During this crisis we may have fears, we may take ill and sadly we may lose friends and relatives. As Christians we are all called to share Christ’s priesthood through our Baptism. At times like this we would do well to remember the words of St Paul ‘It makes me happy to be suffering for you now, and in my own body to make up all the hardships that still have to be undergone by Christ for the sake of his body the Church’ (Col 1:24)3 This is a call to offer our fears, our pain and our grief up to the Lord who knew all of these emotions during his time on earth, but especially in the week we remember at this time.

Like many of you I find myself working at home during the day and (except for when I exercise) confined to home in the evenings. This has been the strangest Lent I can remember. Unable to go to church I watch and take part online as best that I can. My wife Pam,and I have taken part in our Evangelising Cell group online using an App. We have also shared the rosary online with friends following the prompting of another parishioner. There are many ways to keep our prayer life alive during this enforced lockdown. This gives us an ideal chance to enter more into the Year of the Word by picking up a Bible and learning more about our Saviour.

The internet has countless resources for Christians to keep their faith alive at this time, whether it is a daily email from reputable sources, Apps which allow us to follow the Prayers of the Church, online Bibles or to link up with friends and family to pray the rosary. These are all ways of receiving blessings at this time and availing ourselves of God’s grace.

If you are struggling to find resources or would like suggestions please email me on or if you would appreciate the odd call from me during this time please send me a message with your contact details and I will get in touch.

Everyone has had to adapt, it is very strange for our priests to celebrate Mass with no congregation. We need to remember to pray for our priests at this time, with many of their normal activities cancelled they do not have the same interactions as usual.

There are also blessings to observe at this time, the willingness of people to start thinking more about others with many fantastic examples being witnessed on the news. These highlight the deeply engrained values from what was once a Christian society; with many of the other faiths demonstrating their call to serve the needy too. There appears to be a better sense of community and a real appreciation of those with vocations to medicine, nursing and care work as well as other key workers and those involved in the service industries. I pray that these appreciations will remain when the restrictions are lifted.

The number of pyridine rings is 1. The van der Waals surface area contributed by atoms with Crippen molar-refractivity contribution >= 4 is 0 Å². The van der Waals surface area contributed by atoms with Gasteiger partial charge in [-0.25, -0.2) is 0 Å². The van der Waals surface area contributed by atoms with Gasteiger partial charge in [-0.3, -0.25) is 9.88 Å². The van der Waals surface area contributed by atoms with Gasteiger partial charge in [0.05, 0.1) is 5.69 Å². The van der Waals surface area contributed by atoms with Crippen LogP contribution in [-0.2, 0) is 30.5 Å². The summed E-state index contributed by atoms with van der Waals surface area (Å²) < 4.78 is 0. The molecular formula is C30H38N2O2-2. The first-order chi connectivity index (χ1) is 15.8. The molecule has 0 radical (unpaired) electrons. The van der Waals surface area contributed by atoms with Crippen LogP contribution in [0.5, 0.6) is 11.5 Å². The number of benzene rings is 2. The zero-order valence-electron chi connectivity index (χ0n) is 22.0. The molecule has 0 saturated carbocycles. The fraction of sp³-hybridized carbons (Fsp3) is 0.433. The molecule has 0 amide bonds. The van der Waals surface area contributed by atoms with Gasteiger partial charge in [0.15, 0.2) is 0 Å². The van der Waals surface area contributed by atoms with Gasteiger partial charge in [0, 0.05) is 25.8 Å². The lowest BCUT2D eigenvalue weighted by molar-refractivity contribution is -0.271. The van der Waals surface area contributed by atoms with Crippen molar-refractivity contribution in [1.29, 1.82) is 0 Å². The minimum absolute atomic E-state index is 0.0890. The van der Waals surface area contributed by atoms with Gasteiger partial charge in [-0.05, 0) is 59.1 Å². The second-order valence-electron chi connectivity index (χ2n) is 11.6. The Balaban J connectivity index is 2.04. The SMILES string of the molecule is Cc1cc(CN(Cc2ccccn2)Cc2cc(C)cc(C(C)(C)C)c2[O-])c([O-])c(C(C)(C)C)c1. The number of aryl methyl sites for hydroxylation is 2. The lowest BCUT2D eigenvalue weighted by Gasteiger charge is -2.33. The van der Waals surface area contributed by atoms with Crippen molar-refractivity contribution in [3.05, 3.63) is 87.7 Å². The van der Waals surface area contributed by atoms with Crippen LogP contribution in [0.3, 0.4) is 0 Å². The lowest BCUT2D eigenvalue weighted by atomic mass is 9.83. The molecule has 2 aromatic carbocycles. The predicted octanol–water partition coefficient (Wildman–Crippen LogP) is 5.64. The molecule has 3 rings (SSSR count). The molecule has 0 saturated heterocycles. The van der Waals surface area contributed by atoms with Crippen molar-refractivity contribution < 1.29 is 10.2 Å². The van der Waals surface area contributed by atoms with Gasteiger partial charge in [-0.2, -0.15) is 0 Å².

This time of lockdown and isolation has parallels with the time between Jesus dying and the resurrection. We have all been knocked out of our routine, it feels like nothing will ever be the same again, we are anticipating great changes in society; hopefully for the better; many are afraid, and people are grieving. As Christians we know that after Good Friday comes Easter Sunday, when all of this is over we will gather together to celebrate Christ’s resurrection again, we will share in His Eucharist because we are the Body of Christ and Jesus told us “to do this in memory of me”.

Remember that Jesus is walking with us through this Pandemic. If ever we needed a reminder of that fact it is in the prayer normally used when the priest prepares the Paschal candle before lighting it from the Easter fire. ‘Christ yesterday and today, the beginning and the end, the Alpha and the Omega. All time belongs to him and all the ages. To him be glory and power through every age and for ever. Amen. By his holy and glorious wounds, may Christ the Lord guard us and protect us. Amen.

I wish you all a Happy, Healthy and Holy Easter.

Deacon Tony Darroch, 9th April 2020.

1 Raniero Cantalamesa, The Eucharist – Our Sanctification, (The Liturgical Press, Collegeville, Minesota, 1995) 77

2 Catholic Herald, How to make a Spiritual Communion, available from accessed 9 April 2020

3 Placid Murray, 100 Liturgical Homilies, (The Columba Press, Dublin, 1988)35.